We reflect on all the regret, rather than seeing each step and choice as the basic material of God’s grace in our very lives.
Here’s a quote from Mother Frances [From Edinburgh, joined All Saints Sisters of the Poor, a brother with one lung, founded Douglas House 16-40 with life-shortening disorders].
She said this:
“Nothing in your life is so insignificant, so small, that God cannot be found at its centre. We think of God in the dramatic things, the glorious sunsets, the majestic mountains, in the smile of a passer-by or the gnarled hands of an old man, in a daisy, a tiny insect, falling leaves. God is in the music, in laughter and in sorrow too. And the grey times, when monotony stretches out ahead, these can be the times of steady, solid growth into God.
God may make himself known to you through the lite of someone who, for you, is an ambassador for God, in whom you can see the beauty and truth and the love of God; anyone from St. Paul and the apostles through all the centuries to the present day, the great assembly of the said and lovers of God. It may be that there is someone who loves you so deeply that you dare to believe that you worth loving and so you can believe that god’s love for you could be possible after all. Sometimes it is through tragedy or serious illness that God speaks to our hearts and we know him for the first time. There is no limit to the ways in which God may make himself known. At every turn in our lives there can be meeting place with God. How our hearts should sing with joy and thanksgiving. We have only to want him now at this moment – and at any moment in our lives – and he is there, wanting us, longing to welcome us, to forgive us all that has gone before that has separated us from him.”
Mother Frances states very clearly what kind of position to the world and to God we as the faithful are called to. One where “At every turn in our lives there can be meeting place with God.”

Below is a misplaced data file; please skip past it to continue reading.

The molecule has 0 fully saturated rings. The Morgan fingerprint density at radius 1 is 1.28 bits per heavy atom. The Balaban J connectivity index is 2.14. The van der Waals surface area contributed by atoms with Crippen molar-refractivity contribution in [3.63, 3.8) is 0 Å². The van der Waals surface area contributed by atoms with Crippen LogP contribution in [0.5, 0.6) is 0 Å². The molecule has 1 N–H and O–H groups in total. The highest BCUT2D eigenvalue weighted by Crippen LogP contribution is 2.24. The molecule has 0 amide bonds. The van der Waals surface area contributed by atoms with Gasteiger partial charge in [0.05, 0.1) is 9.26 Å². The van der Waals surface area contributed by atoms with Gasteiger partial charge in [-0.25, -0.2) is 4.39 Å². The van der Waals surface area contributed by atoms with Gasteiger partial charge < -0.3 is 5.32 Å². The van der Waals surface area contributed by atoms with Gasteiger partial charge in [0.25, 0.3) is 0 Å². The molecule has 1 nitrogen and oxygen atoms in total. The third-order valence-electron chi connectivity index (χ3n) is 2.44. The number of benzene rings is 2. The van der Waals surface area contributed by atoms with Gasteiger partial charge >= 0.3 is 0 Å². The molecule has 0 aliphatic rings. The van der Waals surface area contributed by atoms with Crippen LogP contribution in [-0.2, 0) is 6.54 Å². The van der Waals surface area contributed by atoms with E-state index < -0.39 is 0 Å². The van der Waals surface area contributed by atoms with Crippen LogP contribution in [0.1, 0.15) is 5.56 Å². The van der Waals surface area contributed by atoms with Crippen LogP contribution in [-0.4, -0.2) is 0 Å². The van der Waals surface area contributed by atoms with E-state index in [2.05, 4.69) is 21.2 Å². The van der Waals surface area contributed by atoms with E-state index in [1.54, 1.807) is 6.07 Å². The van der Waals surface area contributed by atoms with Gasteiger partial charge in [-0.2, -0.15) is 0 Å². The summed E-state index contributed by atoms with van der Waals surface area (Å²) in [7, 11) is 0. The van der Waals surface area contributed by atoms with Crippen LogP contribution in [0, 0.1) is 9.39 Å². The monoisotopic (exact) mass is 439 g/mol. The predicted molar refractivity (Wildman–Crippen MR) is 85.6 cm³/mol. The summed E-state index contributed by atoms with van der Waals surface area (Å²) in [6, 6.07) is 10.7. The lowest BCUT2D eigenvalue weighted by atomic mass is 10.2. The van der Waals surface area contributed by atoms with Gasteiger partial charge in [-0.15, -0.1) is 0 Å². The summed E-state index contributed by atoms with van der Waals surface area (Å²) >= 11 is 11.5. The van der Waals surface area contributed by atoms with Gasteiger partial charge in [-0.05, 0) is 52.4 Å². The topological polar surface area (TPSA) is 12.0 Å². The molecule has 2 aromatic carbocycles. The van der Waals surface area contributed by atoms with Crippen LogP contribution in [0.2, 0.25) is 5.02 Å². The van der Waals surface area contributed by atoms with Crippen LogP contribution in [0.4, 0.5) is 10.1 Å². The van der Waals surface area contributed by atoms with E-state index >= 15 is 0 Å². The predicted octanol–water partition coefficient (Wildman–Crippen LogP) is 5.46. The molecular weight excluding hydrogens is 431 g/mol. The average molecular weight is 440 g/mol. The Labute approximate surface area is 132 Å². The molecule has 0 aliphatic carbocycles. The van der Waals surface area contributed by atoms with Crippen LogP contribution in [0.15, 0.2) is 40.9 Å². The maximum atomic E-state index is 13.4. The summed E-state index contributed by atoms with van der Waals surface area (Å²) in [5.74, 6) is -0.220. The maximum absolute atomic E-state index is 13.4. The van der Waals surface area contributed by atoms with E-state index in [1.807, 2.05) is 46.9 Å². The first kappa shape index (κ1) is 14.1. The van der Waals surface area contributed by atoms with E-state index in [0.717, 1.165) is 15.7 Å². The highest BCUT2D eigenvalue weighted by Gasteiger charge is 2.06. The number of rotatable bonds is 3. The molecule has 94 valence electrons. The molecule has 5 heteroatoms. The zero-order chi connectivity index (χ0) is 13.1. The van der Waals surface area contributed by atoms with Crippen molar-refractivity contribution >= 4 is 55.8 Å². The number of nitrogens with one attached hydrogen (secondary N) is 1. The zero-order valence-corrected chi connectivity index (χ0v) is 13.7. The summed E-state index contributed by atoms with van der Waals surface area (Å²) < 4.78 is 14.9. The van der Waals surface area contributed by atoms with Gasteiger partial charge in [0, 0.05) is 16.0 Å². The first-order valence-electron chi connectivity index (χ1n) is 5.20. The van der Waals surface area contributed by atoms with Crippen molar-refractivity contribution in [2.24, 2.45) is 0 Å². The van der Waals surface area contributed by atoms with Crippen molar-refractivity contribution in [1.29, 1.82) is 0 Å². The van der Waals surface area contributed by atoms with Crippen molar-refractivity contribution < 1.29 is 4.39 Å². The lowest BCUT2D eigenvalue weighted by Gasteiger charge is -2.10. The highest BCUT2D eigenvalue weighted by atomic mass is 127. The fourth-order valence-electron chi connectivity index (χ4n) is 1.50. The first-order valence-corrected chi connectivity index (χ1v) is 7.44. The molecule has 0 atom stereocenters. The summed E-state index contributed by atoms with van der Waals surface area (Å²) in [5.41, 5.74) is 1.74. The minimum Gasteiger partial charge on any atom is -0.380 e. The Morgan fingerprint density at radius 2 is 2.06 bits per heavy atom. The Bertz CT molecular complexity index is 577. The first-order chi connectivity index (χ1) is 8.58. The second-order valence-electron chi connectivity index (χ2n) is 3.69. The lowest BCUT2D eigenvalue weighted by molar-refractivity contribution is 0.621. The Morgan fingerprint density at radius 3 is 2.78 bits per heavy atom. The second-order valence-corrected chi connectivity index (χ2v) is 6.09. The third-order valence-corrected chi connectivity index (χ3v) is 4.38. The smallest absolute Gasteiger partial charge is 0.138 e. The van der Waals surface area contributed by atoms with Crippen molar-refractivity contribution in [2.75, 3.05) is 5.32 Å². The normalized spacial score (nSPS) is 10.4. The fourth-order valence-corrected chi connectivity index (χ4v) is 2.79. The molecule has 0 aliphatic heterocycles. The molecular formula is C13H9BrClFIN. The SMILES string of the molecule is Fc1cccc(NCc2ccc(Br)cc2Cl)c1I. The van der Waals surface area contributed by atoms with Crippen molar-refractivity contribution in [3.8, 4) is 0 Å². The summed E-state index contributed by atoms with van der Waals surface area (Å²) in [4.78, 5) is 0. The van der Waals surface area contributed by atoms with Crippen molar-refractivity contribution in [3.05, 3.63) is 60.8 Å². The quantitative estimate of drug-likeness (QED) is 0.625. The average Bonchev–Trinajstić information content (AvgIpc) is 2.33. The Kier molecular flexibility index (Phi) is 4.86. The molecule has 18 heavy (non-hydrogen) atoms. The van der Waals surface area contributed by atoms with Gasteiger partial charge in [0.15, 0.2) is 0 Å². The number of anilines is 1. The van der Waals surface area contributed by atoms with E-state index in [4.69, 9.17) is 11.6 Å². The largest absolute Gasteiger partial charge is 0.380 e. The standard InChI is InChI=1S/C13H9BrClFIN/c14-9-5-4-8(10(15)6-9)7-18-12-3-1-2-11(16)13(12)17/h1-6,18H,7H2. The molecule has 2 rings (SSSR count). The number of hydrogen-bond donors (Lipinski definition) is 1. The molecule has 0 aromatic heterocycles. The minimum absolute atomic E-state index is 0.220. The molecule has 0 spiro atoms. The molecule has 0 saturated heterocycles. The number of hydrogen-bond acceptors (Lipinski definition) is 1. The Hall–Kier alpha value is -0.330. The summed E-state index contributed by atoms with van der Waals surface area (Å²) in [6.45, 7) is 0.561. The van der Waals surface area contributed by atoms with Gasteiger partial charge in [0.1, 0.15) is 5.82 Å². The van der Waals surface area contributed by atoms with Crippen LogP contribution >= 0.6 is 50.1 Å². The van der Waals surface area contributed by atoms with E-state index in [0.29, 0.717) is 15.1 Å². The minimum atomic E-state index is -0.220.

Paul could have started with a list of complaints, a list of “deficiencies” and then tackled them one by one, but instead he follows the path Mother Frances took and opens with:
“I give thanks to my God always for you because of the grace of God that has been give you in Christ Jesus.”
Rather than a deficient approach, we might call Paul’s opening in 1 Cor. heliotropic.
It builds on images that are most life-giving, it starts off by naming the themes and images of life and light. The places where the Corinthian church is leaning in, towards the sun. It let’s that frame and structure the conversation that will follow. What kind of affect do you think that had on his hearers in his time?
And what about for you? What are the images and thems that you have drawn life from in the past year? In what ways have you felt you were leaning towards the sun?
Gratitude creates a new space, a new frame for us to experience God. It opens up new possibilities of growth and change. Gratitude helps us stay awake to God’s movements all around us.
And if it’s true that gratitude helps us to reframe things, then maybe even the places where we are broken can be understood in light of God’s grace and faithfullness.
Facebook Meme: Day 21: I am grateful for the mistakes i’ve made to make me the person I am today.
To start from a place of gratitude, as the very core of where we operate, it is to recognize that every moment, even the broken moments, can be the real stuff of God’s grace and love in our lives.
The beautiful things, as much as our own brokenness can be moments were we grow, where we are put in contact with God’s most evident grace. This ties into what Jean talked about last week. Our vulnerability. The places where we are weak, are also those places where God is made strong.
- What are those places of deep gratitude?
What are those ‘heliotropic’ images and experiences that for us have been life-giving over this past year?
What have been the places of struggle, of brokenness and mistakes, we have experienced that have contributed to growth and transformation in your life?